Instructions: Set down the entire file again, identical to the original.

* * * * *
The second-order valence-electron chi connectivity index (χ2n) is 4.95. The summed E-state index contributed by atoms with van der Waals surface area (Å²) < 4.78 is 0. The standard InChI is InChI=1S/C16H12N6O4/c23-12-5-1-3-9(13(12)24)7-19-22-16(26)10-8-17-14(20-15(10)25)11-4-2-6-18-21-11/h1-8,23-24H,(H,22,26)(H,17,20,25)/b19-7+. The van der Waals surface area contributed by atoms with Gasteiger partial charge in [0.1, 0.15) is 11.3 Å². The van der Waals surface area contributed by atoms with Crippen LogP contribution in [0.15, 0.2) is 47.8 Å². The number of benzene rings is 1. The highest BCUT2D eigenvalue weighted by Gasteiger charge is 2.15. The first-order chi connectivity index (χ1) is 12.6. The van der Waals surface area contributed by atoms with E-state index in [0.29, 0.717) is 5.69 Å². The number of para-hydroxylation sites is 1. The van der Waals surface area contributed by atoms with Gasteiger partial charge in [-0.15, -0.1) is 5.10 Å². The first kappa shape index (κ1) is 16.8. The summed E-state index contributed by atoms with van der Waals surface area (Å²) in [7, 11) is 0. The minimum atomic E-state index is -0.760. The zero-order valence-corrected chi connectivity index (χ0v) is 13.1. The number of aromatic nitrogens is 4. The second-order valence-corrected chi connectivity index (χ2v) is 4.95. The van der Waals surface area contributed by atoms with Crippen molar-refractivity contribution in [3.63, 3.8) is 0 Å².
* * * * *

The second-order valence-electron chi connectivity index (χ2n) is 4.95. The summed E-state index contributed by atoms with van der Waals surface area (Å²) < 4.78 is 0. The standard InChI is InChI=1S/C16H12N6O4/c23-12-5-1-3-9(13(12)24)7-19-22-16(26)10-8-17-14(20-15(10)25)11-4-2-6-18-21-11/h1-8,23-24H,(H,22,26)(H,17,20,25)/b19-7+. The van der Waals surface area contributed by atoms with Gasteiger partial charge in [0.1, 0.15) is 11.3 Å². The van der Waals surface area contributed by atoms with Crippen LogP contribution in [0.15, 0.2) is 47.8 Å². The number of benzene rings is 1. The highest BCUT2D eigenvalue weighted by Gasteiger charge is 2.15. The first-order chi connectivity index (χ1) is 12.6. The van der Waals surface area contributed by atoms with E-state index in [0.29, 0.717) is 5.69 Å². The number of para-hydroxylation sites is 1. The van der Waals surface area contributed by atoms with Gasteiger partial charge in [-0.15, -0.1) is 5.10 Å². The first kappa shape index (κ1) is 16.8. The summed E-state index contributed by atoms with van der Waals surface area (Å²) in [7, 11) is 0. The minimum atomic E-state index is -0.760. The zero-order valence-corrected chi connectivity index (χ0v) is 13.1. The number of aromatic nitrogens is 4. The second-order valence-corrected chi connectivity index (χ2v) is 4.95. The van der Waals surface area contributed by atoms with Crippen molar-refractivity contribution in [3.63, 3.8) is 0 Å².